For her part, Lorenz is a lockdown maximalist. Responding to her paper’s article about China’s extreme ‘zero covid’ policies, Lorenz tweeted that “Choosing not to kill off millions of vulnerable people (as the US is doing) isn’t a ‘critical flaw,’”.
3. Social Safety Nets
This is the familiar claim that the US once had a generous welfare state until it was slashed to the bone by trickle-down Reaganites and neoliberals. Again, the timing is odd. America’s most progressive president in decades, Barack Obama, was mid-way through his eight-year tenure in 2012 when the mental health crisis appears to have started. It is also misleading to claim that the US government allocates little to social spending. Of the nearly $4 trillion in federal spending in 2016, almost three quarters went towards “human services,” with Social Security (24%), Medicare (15%), Health (13%), and Income Security (13%) accounting for the bulk. As a share of the US economy, public social spending surged from 6.71 percent in 1965 to 12.84 percent in 1980 to 14.25 percent in 2000 to 19.32 percent in 2016. More recently, Washington’s firehose of pandemic stimulus cash became one of the drivers of the inflation crisis. Don’t blame capitalism for that.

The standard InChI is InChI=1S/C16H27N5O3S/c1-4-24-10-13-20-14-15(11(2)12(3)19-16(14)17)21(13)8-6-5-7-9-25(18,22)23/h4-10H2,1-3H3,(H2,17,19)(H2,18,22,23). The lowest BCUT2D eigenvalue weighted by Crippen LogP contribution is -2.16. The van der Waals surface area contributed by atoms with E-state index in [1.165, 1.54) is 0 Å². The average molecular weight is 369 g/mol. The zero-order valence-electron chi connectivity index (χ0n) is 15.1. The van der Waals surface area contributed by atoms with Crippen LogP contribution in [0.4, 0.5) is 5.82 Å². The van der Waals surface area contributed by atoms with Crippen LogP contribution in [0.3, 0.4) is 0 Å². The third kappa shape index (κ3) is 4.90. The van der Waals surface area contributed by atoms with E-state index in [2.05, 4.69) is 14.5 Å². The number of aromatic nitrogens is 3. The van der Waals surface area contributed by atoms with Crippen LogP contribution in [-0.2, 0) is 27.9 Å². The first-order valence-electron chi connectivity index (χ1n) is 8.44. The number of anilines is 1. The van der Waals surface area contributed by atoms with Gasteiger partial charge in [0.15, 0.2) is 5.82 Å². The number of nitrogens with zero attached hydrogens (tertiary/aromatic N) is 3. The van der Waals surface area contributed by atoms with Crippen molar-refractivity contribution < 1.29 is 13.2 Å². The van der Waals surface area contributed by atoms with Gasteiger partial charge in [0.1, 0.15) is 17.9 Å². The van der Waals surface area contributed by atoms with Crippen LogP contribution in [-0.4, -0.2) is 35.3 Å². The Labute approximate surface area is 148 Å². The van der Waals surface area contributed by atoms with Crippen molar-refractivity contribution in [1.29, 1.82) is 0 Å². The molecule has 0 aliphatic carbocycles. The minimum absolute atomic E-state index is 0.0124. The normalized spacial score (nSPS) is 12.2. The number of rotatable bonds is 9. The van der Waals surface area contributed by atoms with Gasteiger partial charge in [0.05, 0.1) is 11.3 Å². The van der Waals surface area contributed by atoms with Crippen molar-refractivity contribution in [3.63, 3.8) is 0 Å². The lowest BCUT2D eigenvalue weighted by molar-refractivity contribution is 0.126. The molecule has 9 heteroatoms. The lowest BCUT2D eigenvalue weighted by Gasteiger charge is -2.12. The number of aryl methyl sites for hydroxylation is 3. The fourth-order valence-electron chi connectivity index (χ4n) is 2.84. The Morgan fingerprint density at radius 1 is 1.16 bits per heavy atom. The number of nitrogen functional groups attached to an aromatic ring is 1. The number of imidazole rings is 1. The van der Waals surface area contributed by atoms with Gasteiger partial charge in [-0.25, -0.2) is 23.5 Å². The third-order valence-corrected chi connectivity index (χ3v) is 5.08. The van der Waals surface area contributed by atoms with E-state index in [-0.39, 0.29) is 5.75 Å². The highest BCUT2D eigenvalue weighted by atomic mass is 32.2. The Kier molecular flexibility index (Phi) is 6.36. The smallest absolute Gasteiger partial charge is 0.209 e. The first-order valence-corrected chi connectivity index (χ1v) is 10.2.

4. Job Security
Nor should you blame capitalism for the damage that Covid-19 and the lockdowns did to the employment market. Lorenz refers to the growing gig economy in a subsequent tweet as an example of a pernicious trend in job insecurity. This is actually a mixed bag, offering both upsides and downsides.
“About two-thirds of current or recent gig platform workers think companies that run these platforms are fair when it comes to their pay, but smaller shares say the same for benefits’, a 2021 Pew study concluded. Pew also reported that almost four out of five gig workers had at least “somewhat positive” experiences with these jobs, with almost one in four reporting “very positive” experiences. Room for improvement certainly but hardly a “hellscape.”
5. ‘Record Wealth Inequality’